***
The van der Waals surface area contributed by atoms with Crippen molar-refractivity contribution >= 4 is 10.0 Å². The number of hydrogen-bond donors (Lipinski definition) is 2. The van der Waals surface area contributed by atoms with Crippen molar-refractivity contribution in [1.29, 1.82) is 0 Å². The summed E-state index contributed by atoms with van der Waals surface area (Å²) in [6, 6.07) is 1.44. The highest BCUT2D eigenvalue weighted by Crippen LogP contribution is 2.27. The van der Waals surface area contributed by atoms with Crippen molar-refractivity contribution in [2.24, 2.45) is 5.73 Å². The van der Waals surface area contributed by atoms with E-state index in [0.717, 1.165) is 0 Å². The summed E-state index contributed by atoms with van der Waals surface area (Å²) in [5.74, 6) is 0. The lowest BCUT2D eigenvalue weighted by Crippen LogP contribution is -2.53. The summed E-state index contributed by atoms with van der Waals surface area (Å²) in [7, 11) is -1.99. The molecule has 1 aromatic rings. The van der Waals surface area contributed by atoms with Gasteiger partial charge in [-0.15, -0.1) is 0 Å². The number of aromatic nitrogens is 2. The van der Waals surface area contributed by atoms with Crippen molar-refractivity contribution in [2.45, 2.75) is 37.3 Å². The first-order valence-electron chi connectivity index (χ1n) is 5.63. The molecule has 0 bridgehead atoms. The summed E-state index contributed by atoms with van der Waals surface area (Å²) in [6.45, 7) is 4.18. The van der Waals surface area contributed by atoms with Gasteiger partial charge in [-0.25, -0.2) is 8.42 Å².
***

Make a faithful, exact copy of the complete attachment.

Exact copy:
The van der Waals surface area contributed by atoms with Crippen molar-refractivity contribution >= 4 is 10.0 Å². The number of hydrogen-bond donors (Lipinski definition) is 2. The van der Waals surface area contributed by atoms with Crippen molar-refractivity contribution in [1.29, 1.82) is 0 Å². The summed E-state index contributed by atoms with van der Waals surface area (Å²) in [6, 6.07) is 1.44. The highest BCUT2D eigenvalue weighted by Crippen LogP contribution is 2.27. The van der Waals surface area contributed by atoms with Crippen molar-refractivity contribution in [2.24, 2.45) is 5.73 Å². The van der Waals surface area contributed by atoms with E-state index in [0.717, 1.165) is 0 Å². The summed E-state index contributed by atoms with van der Waals surface area (Å²) in [5.74, 6) is 0. The lowest BCUT2D eigenvalue weighted by Crippen LogP contribution is -2.53. The summed E-state index contributed by atoms with van der Waals surface area (Å²) in [7, 11) is -1.99. The molecule has 1 aromatic rings. The van der Waals surface area contributed by atoms with Gasteiger partial charge in [-0.15, -0.1) is 0 Å². The number of aromatic nitrogens is 2. The van der Waals surface area contributed by atoms with Crippen molar-refractivity contribution in [2.45, 2.75) is 37.3 Å². The first-order valence-electron chi connectivity index (χ1n) is 5.63. The molecule has 0 bridgehead atoms. The summed E-state index contributed by atoms with van der Waals surface area (Å²) in [6.45, 7) is 4.18. The van der Waals surface area contributed by atoms with Gasteiger partial charge in [-0.25, -0.2) is 8.42 Å².